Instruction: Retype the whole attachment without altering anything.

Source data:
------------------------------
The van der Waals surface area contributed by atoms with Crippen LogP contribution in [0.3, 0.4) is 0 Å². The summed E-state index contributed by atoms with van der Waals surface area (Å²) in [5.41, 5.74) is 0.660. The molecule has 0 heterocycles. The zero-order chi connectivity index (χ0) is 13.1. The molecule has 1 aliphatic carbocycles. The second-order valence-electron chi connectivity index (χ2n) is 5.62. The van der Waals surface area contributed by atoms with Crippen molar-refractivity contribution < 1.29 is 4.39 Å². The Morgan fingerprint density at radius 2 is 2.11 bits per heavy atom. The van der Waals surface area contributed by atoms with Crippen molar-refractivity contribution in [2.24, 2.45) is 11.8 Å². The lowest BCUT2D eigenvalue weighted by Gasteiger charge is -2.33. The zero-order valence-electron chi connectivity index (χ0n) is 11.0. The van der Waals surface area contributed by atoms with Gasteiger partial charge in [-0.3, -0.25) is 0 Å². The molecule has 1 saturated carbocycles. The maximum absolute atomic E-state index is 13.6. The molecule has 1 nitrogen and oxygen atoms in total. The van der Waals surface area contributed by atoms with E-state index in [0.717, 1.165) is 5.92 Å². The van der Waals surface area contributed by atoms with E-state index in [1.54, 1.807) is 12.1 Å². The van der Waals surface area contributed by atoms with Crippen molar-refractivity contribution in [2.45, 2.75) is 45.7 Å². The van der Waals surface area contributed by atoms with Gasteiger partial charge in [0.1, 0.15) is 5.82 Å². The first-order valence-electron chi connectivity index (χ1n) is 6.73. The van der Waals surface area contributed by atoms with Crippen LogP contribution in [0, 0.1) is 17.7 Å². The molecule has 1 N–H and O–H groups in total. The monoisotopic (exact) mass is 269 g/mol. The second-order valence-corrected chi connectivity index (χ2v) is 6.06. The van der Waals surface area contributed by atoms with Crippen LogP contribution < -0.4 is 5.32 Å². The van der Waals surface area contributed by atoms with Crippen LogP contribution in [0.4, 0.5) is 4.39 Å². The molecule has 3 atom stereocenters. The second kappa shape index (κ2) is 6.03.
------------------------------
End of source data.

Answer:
The van der Waals surface area contributed by atoms with Crippen LogP contribution in [0.3, 0.4) is 0 Å². The summed E-state index contributed by atoms with van der Waals surface area (Å²) in [5.41, 5.74) is 0.660. The molecule has 0 heterocycles. The zero-order chi connectivity index (χ0) is 13.1. The molecule has 1 aliphatic carbocycles. The second-order valence-electron chi connectivity index (χ2n) is 5.62. The van der Waals surface area contributed by atoms with Crippen molar-refractivity contribution < 1.29 is 4.39 Å². The Morgan fingerprint density at radius 2 is 2.11 bits per heavy atom. The van der Waals surface area contributed by atoms with Crippen molar-refractivity contribution in [2.24, 2.45) is 11.8 Å². The lowest BCUT2D eigenvalue weighted by Gasteiger charge is -2.33. The zero-order valence-electron chi connectivity index (χ0n) is 11.0. The van der Waals surface area contributed by atoms with Gasteiger partial charge in [-0.3, -0.25) is 0 Å². The molecule has 1 saturated carbocycles. The maximum absolute atomic E-state index is 13.6. The molecule has 1 nitrogen and oxygen atoms in total. The van der Waals surface area contributed by atoms with E-state index in [0.717, 1.165) is 5.92 Å². The van der Waals surface area contributed by atoms with E-state index in [1.54, 1.807) is 12.1 Å². The van der Waals surface area contributed by atoms with Crippen molar-refractivity contribution in [2.45, 2.75) is 45.7 Å². The van der Waals surface area contributed by atoms with Gasteiger partial charge in [0.1, 0.15) is 5.82 Å². The first-order valence-electron chi connectivity index (χ1n) is 6.73. The van der Waals surface area contributed by atoms with Crippen LogP contribution in [0, 0.1) is 17.7 Å². The molecule has 1 N–H and O–H groups in total. The monoisotopic (exact) mass is 269 g/mol. The second-order valence-corrected chi connectivity index (χ2v) is 6.06. The van der Waals surface area contributed by atoms with Crippen LogP contribution < -0.4 is 5.32 Å². The van der Waals surface area contributed by atoms with Crippen LogP contribution in [0.4, 0.5) is 4.39 Å². The molecule has 3 atom stereocenters. The second kappa shape index (κ2) is 6.03.